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ON FAITH & MEDIA View Comments

Saw III

By

Source: Catholic News Service

Homicidal mastermind Jigsaw (Tobin Bell) -- now on his deathbed and aided by a young apprentice (Shawnee Smith) -- is at it again, devising depraved games for his two latest pawns: a father (Angus Macfadyen) grieving the death of his son, and a melancholy doctor (Bahar Soomekh) who is kidnapped and brought to Jigsaw alive. New players, same sadism, as director Darren Lynn Bousman piles on the gore in inventing more grisly ways to shock audiences increasingly desensitized to brutality. Graphic and gratuitous violence, including cruel scenes of torture and self-mutilation, a bloody surgical procedure, shadowy full frontal nudity, as well as much rough and crude language. The USCCB Office for Film & Broadcasting classification is O -- morally offensive. The Motion Picture Association of America rating is R -- restricted. Under 17 requires accompanying parent or adult guardian

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Rose Venerini: Rose was born at Viterbo in Italy, the daughter of a doctor. Following the death of her fiancé she entered a convent, but soon returned home to care for her newly widowed mother. Meanwhile, Rose invited the women of the neighborhood to recite the rosary in her home, forming a sort of sodality with them.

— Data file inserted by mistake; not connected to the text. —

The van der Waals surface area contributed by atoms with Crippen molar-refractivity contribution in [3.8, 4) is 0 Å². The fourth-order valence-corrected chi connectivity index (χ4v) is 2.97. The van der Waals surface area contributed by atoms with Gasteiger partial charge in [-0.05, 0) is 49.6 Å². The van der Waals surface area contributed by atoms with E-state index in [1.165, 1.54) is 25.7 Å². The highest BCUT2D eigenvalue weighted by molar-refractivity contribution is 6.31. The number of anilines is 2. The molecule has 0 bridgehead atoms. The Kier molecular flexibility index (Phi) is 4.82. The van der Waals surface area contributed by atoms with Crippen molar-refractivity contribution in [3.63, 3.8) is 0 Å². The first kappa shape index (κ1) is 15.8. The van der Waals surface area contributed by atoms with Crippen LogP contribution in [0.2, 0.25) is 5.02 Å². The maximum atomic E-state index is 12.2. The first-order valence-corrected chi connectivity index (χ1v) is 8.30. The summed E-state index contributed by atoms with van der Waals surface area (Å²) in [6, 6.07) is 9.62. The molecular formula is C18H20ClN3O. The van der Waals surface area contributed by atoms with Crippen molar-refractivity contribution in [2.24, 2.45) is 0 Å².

<p>As she looked to her future, Rose, under the spiritual guidance of a Jesuit priest, became convinced that she was called to become a teacher in the world rather than a contemplative nun in a convent. Clearly, she made the right choice: She was a born teacher, and the free school for girls she opened in 1685 was well received. </p><p>Soon the cardinal invited her to oversee the training of teachers and the administration of schools in his Diocese of Montefiascone. As Rose's reputation grew, she was called upon to organize schools in many parts of Italy, including Rome. Her disposition was right for the task as well, for Rose often met considerable opposition but was never deterred. </p><p>She died in Rome in 1728, where a number of miracles were attributed to her. She was beatified in 1952 and canonized in 2006. The sodality, or group of women she had invited to prayer, was ultimately given the rank of a religious congregation. Today, the so-called Venerini Sisters can be found in the United States and elsewhere, working among Italian immigrants.</p> American Catholic Blog God is a protective and loving father, with us always. In fact, at every moment and in every situation, He's reaching out to us to bring us home to His heart. He has given us the greatest book ever, the Bible, to guide us back to a relationship with Him, and He has given us a torch, the Light of the World, His only begotten Son, to light the way.

Spiritual Resilience

 
CATHOLIC GREETINGS
National Day of Prayer (U.S.)
Remind friends and family to ask God’s blessing on our nation today and every day.

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Happy Birthday
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Authentic motherhood calls forth the beauty in children’s souls, just like God’s love.

Fifth Sunday of Easter
As members of the Body of Christ, each of us is called to die and rise with the Risen Savior.




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